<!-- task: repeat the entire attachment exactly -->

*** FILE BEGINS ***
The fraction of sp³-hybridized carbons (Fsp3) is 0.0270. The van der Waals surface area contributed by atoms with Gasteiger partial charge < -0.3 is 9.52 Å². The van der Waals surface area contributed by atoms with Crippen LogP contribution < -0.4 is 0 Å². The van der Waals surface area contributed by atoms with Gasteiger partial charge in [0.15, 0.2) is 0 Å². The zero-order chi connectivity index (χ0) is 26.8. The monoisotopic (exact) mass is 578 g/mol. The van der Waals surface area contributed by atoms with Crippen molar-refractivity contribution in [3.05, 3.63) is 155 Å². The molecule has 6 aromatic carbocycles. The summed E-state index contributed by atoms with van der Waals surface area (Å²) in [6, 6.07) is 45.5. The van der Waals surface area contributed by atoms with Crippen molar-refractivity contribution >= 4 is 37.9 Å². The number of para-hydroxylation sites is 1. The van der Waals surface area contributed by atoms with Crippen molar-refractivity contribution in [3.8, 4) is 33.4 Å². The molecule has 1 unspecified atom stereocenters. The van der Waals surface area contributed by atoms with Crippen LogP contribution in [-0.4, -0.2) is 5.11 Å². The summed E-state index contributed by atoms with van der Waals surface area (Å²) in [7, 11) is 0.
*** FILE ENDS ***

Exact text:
The fraction of sp³-hybridized carbons (Fsp3) is 0.0270. The van der Waals surface area contributed by atoms with Gasteiger partial charge < -0.3 is 9.52 Å². The van der Waals surface area contributed by atoms with Crippen LogP contribution < -0.4 is 0 Å². The van der Waals surface area contributed by atoms with Gasteiger partial charge in [0.15, 0.2) is 0 Å². The zero-order chi connectivity index (χ0) is 26.8. The monoisotopic (exact) mass is 578 g/mol. The van der Waals surface area contributed by atoms with Crippen molar-refractivity contribution in [3.05, 3.63) is 155 Å². The molecule has 6 aromatic carbocycles. The summed E-state index contributed by atoms with van der Waals surface area (Å²) in [6, 6.07) is 45.5. The van der Waals surface area contributed by atoms with Crippen molar-refractivity contribution >= 4 is 37.9 Å². The number of para-hydroxylation sites is 1. The van der Waals surface area contributed by atoms with Crippen molar-refractivity contribution in [3.8, 4) is 33.4 Å². The molecule has 1 unspecified atom stereocenters. The van der Waals surface area contributed by atoms with Crippen LogP contribution in [-0.4, -0.2) is 5.11 Å². The summed E-state index contributed by atoms with van der Waals surface area (Å²) in [7, 11) is 0.